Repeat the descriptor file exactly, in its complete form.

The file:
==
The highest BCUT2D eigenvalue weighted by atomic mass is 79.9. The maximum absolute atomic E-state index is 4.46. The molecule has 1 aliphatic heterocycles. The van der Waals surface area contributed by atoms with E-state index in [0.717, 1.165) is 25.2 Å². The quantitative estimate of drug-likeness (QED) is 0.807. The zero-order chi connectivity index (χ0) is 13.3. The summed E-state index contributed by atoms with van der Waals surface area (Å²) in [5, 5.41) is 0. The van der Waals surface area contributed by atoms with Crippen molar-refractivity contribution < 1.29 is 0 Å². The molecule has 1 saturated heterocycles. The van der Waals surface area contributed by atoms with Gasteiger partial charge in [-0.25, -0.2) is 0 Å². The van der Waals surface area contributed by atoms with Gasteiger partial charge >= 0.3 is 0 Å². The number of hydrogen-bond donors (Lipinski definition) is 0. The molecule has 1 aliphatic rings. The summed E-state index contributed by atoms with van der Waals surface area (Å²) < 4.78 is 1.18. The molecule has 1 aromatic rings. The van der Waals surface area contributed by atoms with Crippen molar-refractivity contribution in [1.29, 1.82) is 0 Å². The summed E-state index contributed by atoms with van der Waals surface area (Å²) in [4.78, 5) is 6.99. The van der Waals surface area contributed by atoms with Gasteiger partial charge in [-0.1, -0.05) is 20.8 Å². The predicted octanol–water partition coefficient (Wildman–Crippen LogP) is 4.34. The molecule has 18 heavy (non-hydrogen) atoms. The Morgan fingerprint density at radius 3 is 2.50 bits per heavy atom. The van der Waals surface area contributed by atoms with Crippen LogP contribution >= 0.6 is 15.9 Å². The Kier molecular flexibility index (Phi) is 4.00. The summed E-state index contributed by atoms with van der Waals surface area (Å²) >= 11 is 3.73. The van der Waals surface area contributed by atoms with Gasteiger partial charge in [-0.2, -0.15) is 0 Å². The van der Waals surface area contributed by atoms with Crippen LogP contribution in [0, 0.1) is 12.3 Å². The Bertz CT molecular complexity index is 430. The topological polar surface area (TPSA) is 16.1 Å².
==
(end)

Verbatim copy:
The highest BCUT2D eigenvalue weighted by atomic mass is 79.9. The maximum absolute atomic E-state index is 4.46. The molecule has 1 aliphatic heterocycles. The van der Waals surface area contributed by atoms with E-state index in [0.717, 1.165) is 25.2 Å². The quantitative estimate of drug-likeness (QED) is 0.807. The zero-order chi connectivity index (χ0) is 13.3. The summed E-state index contributed by atoms with van der Waals surface area (Å²) in [5, 5.41) is 0. The van der Waals surface area contributed by atoms with Crippen molar-refractivity contribution < 1.29 is 0 Å². The molecule has 1 saturated heterocycles. The van der Waals surface area contributed by atoms with Gasteiger partial charge in [-0.25, -0.2) is 0 Å². The van der Waals surface area contributed by atoms with Gasteiger partial charge >= 0.3 is 0 Å². The number of hydrogen-bond donors (Lipinski definition) is 0. The molecule has 1 aliphatic rings. The summed E-state index contributed by atoms with van der Waals surface area (Å²) < 4.78 is 1.18. The molecule has 1 aromatic rings. The van der Waals surface area contributed by atoms with Crippen molar-refractivity contribution in [1.29, 1.82) is 0 Å². The summed E-state index contributed by atoms with van der Waals surface area (Å²) in [4.78, 5) is 6.99. The van der Waals surface area contributed by atoms with Gasteiger partial charge in [-0.1, -0.05) is 20.8 Å². The predicted octanol–water partition coefficient (Wildman–Crippen LogP) is 4.34. The molecule has 18 heavy (non-hydrogen) atoms. The Morgan fingerprint density at radius 3 is 2.50 bits per heavy atom. The van der Waals surface area contributed by atoms with Crippen LogP contribution >= 0.6 is 15.9 Å². The Kier molecular flexibility index (Phi) is 4.00. The summed E-state index contributed by atoms with van der Waals surface area (Å²) >= 11 is 3.73. The van der Waals surface area contributed by atoms with Gasteiger partial charge in [-0.2, -0.15) is 0 Å². The van der Waals surface area contributed by atoms with Crippen LogP contribution in [0, 0.1) is 12.3 Å². The Bertz CT molecular complexity index is 430. The topological polar surface area (TPSA) is 16.1 Å².